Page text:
We used the Veer in a car for a long drive, playing Daft Punk records one after the other, and the phone only lasted three hours before we needed to hook up a charger.
The battery life is not that surprising given the size of the battery. Serious HP Veer owners might consider getting an extra back-up battery, and the case is easy to remove. The smaller the battery, the easier it is to carry a second or even third one around all day.
Yet, even the iPhone 4, which isn't known for superbly long-lasting battery life, easily outlasted the Veer in roughly the same activities during the day. The Veer is not really an "all day" phone, which means you'll need to think about bringing a charger along at all times - although we're struggling to think who might be willing to accept such poor battery performance.
The Veer supports Bluetooth stereo for music playback, can connect up to an 802.11n router for very fast Wi-Fi access and runs at 1Mbps 4G speeds. Those higher-end networking features are surprising on such a small pocket device, and these extra wireless features all contributed to the less than stellar battery life.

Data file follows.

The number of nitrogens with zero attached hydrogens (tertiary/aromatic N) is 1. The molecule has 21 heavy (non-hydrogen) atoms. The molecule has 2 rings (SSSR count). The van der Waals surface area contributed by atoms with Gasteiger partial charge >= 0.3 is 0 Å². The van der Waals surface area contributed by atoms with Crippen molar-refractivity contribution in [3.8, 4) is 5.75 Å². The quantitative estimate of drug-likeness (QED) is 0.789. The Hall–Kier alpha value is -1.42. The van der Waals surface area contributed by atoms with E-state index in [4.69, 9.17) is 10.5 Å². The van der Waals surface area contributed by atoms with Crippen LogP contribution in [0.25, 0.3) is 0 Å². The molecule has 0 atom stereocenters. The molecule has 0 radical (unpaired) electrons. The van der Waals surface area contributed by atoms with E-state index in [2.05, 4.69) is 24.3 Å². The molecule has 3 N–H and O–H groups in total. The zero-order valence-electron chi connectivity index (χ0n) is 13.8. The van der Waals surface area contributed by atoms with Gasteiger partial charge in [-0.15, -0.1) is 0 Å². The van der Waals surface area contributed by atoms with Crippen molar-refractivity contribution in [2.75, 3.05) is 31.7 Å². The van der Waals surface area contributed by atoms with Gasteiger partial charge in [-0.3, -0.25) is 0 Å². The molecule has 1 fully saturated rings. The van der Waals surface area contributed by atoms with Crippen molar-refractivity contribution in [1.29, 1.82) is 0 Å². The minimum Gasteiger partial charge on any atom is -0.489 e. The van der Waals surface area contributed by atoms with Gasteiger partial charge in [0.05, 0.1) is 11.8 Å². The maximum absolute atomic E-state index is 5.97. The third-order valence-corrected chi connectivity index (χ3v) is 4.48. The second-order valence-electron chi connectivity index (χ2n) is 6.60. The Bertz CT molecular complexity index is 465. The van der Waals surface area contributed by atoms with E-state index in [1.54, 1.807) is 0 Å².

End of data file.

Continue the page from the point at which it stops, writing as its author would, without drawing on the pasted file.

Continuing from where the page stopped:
The Veer also lets you create a mobile hotspot, and this worked extremely well – we found the signal from a laptop in a lower level of a home with no problems and the connection remained stable throughout.
The Veer supports drag and drop for sending files to and from a computer, but there's no DLNA support for streaming media over a wireless signal to a games console or set-top box in the other room.
HP Veer: Maps and apps
The HP Veer uses GPS for turn-by-turn directions in the Google Maps app, but only for text directions. Our US test phone included the AT&T Navigator app for voice navigation, although we're not sure which treats the UK version will offer up.